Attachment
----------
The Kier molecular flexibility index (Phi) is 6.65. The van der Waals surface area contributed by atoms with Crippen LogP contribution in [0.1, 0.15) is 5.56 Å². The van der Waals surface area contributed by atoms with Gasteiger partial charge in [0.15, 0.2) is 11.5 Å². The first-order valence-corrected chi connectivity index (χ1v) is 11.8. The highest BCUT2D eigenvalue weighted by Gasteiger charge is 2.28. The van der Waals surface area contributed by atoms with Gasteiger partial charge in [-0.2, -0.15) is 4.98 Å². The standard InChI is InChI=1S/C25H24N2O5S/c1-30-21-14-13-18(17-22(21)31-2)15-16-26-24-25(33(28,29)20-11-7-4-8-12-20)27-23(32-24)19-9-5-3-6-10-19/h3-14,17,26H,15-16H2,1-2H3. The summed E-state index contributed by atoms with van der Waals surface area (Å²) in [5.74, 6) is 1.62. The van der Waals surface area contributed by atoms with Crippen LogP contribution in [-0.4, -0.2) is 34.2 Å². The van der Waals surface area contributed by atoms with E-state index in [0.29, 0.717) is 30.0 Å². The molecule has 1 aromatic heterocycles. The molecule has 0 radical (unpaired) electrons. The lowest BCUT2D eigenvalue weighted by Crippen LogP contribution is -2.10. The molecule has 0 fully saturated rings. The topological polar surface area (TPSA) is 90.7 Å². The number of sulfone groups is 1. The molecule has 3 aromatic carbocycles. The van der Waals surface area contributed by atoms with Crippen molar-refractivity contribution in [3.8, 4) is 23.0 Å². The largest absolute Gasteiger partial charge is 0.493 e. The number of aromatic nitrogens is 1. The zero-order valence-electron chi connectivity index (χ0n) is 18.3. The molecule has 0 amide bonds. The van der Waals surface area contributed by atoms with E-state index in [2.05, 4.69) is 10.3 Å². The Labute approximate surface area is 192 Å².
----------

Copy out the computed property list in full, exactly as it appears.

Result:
The Kier molecular flexibility index (Phi) is 6.65. The van der Waals surface area contributed by atoms with Crippen LogP contribution in [0.1, 0.15) is 5.56 Å². The van der Waals surface area contributed by atoms with Gasteiger partial charge in [0.15, 0.2) is 11.5 Å². The first-order valence-corrected chi connectivity index (χ1v) is 11.8. The highest BCUT2D eigenvalue weighted by Gasteiger charge is 2.28. The van der Waals surface area contributed by atoms with Gasteiger partial charge in [-0.2, -0.15) is 4.98 Å². The standard InChI is InChI=1S/C25H24N2O5S/c1-30-21-14-13-18(17-22(21)31-2)15-16-26-24-25(33(28,29)20-11-7-4-8-12-20)27-23(32-24)19-9-5-3-6-10-19/h3-14,17,26H,15-16H2,1-2H3. The summed E-state index contributed by atoms with van der Waals surface area (Å²) in [5.74, 6) is 1.62. The van der Waals surface area contributed by atoms with Crippen LogP contribution in [-0.4, -0.2) is 34.2 Å². The van der Waals surface area contributed by atoms with E-state index in [0.29, 0.717) is 30.0 Å². The molecule has 1 aromatic heterocycles. The molecule has 0 radical (unpaired) electrons. The lowest BCUT2D eigenvalue weighted by Crippen LogP contribution is -2.10. The molecule has 0 fully saturated rings. The topological polar surface area (TPSA) is 90.7 Å². The number of sulfone groups is 1. The molecule has 3 aromatic carbocycles. The van der Waals surface area contributed by atoms with Crippen molar-refractivity contribution in [3.8, 4) is 23.0 Å². The largest absolute Gasteiger partial charge is 0.493 e. The number of aromatic nitrogens is 1. The zero-order valence-electron chi connectivity index (χ0n) is 18.3. The molecule has 0 amide bonds. The van der Waals surface area contributed by atoms with E-state index in [2.05, 4.69) is 10.3 Å². The Labute approximate surface area is 192 Å².